Today I conclude my journey through Monogatari’s various art styles, diving into its evolution in the post-Oishi era. This piece bounces between general style shift appreciation and digging into the actual dramatic effect of Monogatari’s various visual choices, and on the whole I’m pretty happy with it. I hope you enjoy the piece!
I wouldn’t call myself a person who likes mystery stories. Locked rooms, remote islands, strange killings with no earthly explanation – all of that stuff strikes me as arbitrary in a way I don’t really want to read. Part of it comes down to the fact that such stories are often liars, or at least not tellers of the whole truth. Sherlock Holmes stories are deceivers – Sherlock Holmes himself is not a detective, but a magician. When Sherlock Holmes pulls out a solution, we are astonished not because he used the same information we had in a more elegant or insightful way, but because his brandishing of new, unheard information was so dazzling that we believed in the trick anyway.
Today on Crunchyroll, I’m embarking on another two-parter, this time cataloging the shifting art design of Monogatari. I’ve collected so many damn images of this series that at this point, it’s fun just to sift through my own personal galleries, picking out the best representations of all of Monogatari’s myriad visual styles. This article only gets through the Oishi Monogatari material, but there’s certainly more than enough to dig into there!
Today on Crunchyroll I looked back on the Hero Killer arc, in an article that’s more or less trying to suss out my own feelings as to why this arc felt more effective in anime than in manga. The added material for the anime was all pretty great, but I also just felt the anime polished the Stain battle in a variety of ways, and it was fun to break those things down. Hope you enjoy the piece!
With Crunchyroll having just picked up Shiki’s streaming rights, I felt it was pretty much required for me to write an article hyping the show. Shiki’s one of my all-time favorites, and also one of the shows that’s least-known among those favorites. The show winds up being one of the smarter “ugly nature of mankind” shows I’ve seen in anime, but its immediate strengths were more my focus for this article. Check it out!
Aw hell yeah, let’s get crafty. This week’s Why It Works basically uses Tsuredure Children as a jumping-off point to talk about how exactly stories bring dialogue to life, with handy examples from our silly children. Hope you enjoy the piece!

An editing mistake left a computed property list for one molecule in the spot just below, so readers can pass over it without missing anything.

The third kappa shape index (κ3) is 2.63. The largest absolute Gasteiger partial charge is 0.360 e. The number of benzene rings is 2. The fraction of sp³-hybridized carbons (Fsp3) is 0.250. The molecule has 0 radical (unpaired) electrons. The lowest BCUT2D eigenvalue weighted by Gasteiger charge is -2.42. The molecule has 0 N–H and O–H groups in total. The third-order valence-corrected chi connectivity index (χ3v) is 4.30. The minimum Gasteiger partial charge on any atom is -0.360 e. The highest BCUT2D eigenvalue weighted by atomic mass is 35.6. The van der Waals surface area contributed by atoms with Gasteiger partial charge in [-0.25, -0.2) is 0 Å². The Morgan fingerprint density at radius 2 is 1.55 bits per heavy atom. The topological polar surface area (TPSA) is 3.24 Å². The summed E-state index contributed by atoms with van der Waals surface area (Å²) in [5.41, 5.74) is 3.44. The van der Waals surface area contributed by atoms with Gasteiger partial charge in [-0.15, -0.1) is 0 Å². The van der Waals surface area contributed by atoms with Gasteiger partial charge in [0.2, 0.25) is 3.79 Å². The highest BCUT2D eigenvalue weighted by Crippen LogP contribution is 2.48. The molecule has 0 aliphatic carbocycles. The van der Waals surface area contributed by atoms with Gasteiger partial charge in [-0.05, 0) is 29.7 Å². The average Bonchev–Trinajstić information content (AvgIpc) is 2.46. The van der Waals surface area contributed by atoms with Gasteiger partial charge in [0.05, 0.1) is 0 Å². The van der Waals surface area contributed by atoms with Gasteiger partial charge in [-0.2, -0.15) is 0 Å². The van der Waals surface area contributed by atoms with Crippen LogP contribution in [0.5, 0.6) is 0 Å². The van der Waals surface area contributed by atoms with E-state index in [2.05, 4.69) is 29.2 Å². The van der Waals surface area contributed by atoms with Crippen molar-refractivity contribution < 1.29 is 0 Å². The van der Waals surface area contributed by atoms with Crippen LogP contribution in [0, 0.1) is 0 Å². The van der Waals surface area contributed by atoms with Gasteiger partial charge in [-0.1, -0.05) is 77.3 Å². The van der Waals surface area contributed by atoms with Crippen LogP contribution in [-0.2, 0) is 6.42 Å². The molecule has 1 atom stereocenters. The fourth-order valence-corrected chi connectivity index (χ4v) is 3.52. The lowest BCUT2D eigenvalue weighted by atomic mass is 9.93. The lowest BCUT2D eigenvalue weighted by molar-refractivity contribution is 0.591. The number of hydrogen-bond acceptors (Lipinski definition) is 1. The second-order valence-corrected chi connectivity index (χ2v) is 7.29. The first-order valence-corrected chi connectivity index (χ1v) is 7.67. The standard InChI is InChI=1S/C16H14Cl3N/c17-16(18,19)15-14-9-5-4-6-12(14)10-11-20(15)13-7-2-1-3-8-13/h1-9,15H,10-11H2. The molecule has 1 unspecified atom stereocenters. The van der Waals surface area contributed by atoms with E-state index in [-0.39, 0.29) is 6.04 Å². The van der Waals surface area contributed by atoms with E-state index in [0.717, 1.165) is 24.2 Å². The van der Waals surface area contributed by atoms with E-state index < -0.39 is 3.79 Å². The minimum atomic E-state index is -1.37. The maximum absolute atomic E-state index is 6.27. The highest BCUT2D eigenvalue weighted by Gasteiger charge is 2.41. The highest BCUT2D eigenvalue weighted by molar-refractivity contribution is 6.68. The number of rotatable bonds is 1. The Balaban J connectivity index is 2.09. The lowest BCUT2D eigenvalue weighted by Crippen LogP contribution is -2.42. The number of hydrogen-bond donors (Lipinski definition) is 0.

This week on Why It Works, I took the opportunity to rep this season’s terrific Tsuredure Children. The show’s consistently excellent dialogue allows it to get away with sequences that would almost certainly feel sterile in a lesser show, and I’m happy to have a chance to show it some support. Anime shorts tend to get ignored by a lot of the community (myself included), but Tsuredure Children is just as strong as any full-length I’m currently watching. I hope you enjoy the piece!
Today on Why It Works, it’s time for my regularly-scheduled Crunchyroll recommendations for the season. Amazon picking up the season’s actual highlights did make this one a bit tougher to write, but my tastes are very specific anyway, so it’s not too hard to find shows other people might enjoy. Here’s the piece!
Hell yeah I wrote an article about Symphogear. FUCK yeah. The new season’s streaming situation is still up in the air, but it still felt like the appropriate time to hype the hell out of the previous three seasons. Symphogear is a treasure, and more people deserve to be introduced to its brilliance. SYYYYYMMMMPHOOOOOOOGEAARRRRRRRR.
Today I took advantage of Crunchyroll’s Hero Week to rep some of the best goddamn shows of the last few years. Gatchaman Crowds, Samurai Flamenco, and Concrete Revolutio are all near and dear to my heart, so I was happy to get a chance to celebrate them, and hopefully turn a few more people on to some of the most compelling stories in recent memory. Everybody deserves a little Nice Justice in their life.